Ok, what’s so special about a design and build of a church? The church is built of steel, not a solid piece, but welded pieces! The siding is not wood or vinyl, but 5/16″ by 5″ steel plates. The word “clapboard”, I don’t think has ever been applied to steel siding in this fashion! It is a “fashion statement” and very noteworthy!

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Solar Panel Stage Area

The Covered Bridge and Bar/Lounge/Stage Area

The terrain is steep, other than the parking lot, literally on a mountainside, in a gully. Hence a covered bridge brings you to a middle-level floor area with the stage to the right along with a light food bar. As a fabricator/welder, I couldn’t help notice the structural details. Either an Engineer and/or the owner has over-built the design! It isn’t going to fall over. It is very well done in my book!  The bar stools caught my eye right off the bat! A welder’s design that has taken structural square-tubing and created function and ingenuity. I could go on for a lot more details that I spotted throughout the multi-floor structure. On the lower level, more food venues are offered. On the upper levels, several areas have been set up with tables and chairs. One can view the panorama, listen to an excellent vintage rock and roll band or just eat and enjoy the company of others.

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Restroom View

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Ladies Restroom

The Open Air Restrooms

This might sound a little weird, but on a cliffside, the restrooms have a concrete wall that rises to about five feet from the floor. A roof covers this restroom, the commodes are set back and private. Yet one can view the Buckskin Mountain range off at a distance. Very well done!

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ATV Heaven

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Original Desert Bar on the left!

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Multi-level Seating Areas & Old Firetruck Pumper

My General Rating!

It is certainly a place that one must visit at least once in a lifetime. I would go back next year just to see the new improvements and/or additions. The 5-mile road trip is probably part of the draw into the desert. The architecture is unique, the number of people that attend every weekend is phenomenal!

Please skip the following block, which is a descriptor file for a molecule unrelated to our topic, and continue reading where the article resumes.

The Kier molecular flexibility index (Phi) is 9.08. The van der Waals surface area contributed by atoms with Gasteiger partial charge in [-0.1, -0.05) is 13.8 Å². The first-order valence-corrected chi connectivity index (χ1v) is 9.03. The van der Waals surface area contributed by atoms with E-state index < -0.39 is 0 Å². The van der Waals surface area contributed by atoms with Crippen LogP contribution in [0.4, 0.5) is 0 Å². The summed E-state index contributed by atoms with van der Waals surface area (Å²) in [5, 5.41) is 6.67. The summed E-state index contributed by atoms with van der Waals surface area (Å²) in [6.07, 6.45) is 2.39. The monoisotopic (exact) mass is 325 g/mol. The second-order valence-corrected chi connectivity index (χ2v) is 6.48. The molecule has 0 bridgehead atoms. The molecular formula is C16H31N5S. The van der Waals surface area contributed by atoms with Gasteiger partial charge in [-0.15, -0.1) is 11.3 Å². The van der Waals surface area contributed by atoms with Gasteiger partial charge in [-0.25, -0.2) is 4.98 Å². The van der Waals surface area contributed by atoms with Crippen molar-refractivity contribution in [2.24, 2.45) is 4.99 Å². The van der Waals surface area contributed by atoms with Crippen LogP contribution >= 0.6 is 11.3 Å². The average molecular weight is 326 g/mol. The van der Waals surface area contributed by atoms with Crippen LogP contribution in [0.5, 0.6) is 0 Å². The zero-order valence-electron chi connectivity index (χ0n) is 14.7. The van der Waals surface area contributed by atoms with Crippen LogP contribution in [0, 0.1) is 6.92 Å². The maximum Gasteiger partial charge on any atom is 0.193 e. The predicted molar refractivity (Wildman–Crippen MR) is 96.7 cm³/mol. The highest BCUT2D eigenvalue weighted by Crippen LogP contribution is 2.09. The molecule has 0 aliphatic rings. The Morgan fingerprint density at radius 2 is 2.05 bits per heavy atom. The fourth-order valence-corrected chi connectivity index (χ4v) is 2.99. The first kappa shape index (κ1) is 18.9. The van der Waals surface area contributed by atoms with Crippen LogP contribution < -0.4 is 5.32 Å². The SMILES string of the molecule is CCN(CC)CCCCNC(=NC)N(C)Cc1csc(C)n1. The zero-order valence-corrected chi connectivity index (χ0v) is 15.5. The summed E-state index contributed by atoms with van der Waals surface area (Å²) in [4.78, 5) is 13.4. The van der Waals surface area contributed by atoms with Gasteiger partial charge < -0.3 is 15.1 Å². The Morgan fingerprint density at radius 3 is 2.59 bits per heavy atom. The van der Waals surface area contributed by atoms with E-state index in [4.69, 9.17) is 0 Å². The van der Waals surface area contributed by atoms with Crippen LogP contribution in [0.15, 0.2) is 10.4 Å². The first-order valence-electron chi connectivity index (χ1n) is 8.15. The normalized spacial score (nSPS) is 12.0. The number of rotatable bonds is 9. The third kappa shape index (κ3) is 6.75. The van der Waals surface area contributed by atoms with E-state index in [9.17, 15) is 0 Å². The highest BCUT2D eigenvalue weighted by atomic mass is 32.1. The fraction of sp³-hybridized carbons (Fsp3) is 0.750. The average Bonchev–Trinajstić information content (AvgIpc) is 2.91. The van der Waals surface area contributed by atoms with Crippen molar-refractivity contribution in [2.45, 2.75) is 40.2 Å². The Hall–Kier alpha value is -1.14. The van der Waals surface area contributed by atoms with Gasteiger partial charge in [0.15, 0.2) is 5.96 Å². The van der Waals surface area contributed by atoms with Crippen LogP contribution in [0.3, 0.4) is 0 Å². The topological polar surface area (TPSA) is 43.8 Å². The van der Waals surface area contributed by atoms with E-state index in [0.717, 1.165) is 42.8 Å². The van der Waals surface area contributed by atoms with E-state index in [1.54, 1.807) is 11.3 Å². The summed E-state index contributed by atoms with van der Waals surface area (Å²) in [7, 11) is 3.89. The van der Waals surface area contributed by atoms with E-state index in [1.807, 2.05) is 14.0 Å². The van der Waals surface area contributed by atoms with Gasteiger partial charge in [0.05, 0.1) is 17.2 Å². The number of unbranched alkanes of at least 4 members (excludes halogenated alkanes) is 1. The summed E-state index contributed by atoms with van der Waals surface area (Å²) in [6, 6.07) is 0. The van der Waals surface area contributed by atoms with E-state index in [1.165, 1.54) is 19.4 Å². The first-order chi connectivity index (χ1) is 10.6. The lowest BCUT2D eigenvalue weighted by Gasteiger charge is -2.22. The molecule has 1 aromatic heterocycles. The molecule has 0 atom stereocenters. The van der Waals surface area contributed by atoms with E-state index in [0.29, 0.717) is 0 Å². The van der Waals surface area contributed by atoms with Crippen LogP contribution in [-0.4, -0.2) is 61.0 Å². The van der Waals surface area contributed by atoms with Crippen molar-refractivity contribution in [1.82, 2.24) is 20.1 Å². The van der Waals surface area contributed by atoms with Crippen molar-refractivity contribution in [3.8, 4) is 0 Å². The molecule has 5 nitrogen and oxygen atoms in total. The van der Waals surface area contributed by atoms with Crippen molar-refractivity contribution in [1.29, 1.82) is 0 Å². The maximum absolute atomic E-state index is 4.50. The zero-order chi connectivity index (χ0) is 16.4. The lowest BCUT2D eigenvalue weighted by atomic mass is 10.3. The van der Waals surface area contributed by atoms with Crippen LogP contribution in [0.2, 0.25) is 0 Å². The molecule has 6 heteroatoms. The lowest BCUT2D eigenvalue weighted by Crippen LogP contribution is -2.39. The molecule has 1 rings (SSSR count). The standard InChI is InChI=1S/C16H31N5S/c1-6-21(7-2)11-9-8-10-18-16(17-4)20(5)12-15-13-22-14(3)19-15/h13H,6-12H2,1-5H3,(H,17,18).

That is what we saw and did!



​Life on the Colorado River

We’ve been here on the river for about 2-1/2 weeks. This place is growing on us! I love sitting on our riverfront site, in mid-afternoon, reading a book, watching wildlife, and relaxing. This usually comes from a full morning of exploring! It might have been visiting a CRIT (Colorado River Indian Tribe) museum, maybe going on a geocache hunt or like yesterday visiting Poston, AZ (more on the latter below).

In the evening, sitting outside with neighbors, gathering for a chat on the days’ events or for one of Bill’s colorful stories! It is always a good way to end the day. Now that the evenings are a little warmer, I can watch the moon rising, the reflection in the river and the night stars getting brighter. Ah, life is good on the Colorado River.

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The last relocation camp leaves Poston, AZ

Poston, Arizona

The name might not ring a bell unless you’re a history buff or of a certain golden age! In 1942, a year after World War II started with the declaration of war on Japan, this is what took place!

“All persons of Japanese descent living in California, Washington, Oregon and a section of Arizona were forcibly evacuted by the United States military on the grounds that they posed a threat to national security. This massive interment of 120,000 men women and children with more than 1/16th ‘Japanese blood’ was authorized by Executive Order 9066 signed by President Franklin D. Roosevelt on February 19, 1942. The majority of the detainees, American citizens by birth, was stripped of their citizenship and became a class of ‘non-aliens’.”

Can you imagine how this would be received in today’s political atmosphere!



One personal bag allowed!


Each internee was allowed to take only what he/she could carry and a bedroll leaving behind farms, homes, and businesses. They endured countless indignities at the hands of a nation misguided by war-time hysteria, racial prejudice, and fear. We erect this monument to remind us that such a gross miscarriage of justice will never happen again to any group of people.

These people were incarcerated at this site from May 5, 1942, to November 28, 1945



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Life in the Relocation Camps



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Panorama of Relocation Memorial




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Japanese Serviceman who Died Defending the United States


The only thing left at the campsites is the large Poston Memorial Monument. The area sits on a large flat desert landscape, which is now farmed with the help of Colorado River water from irrigation canals that stretch for miles and miles. It is located on CRIT land.



Colorado River Indian Tribes and the Camps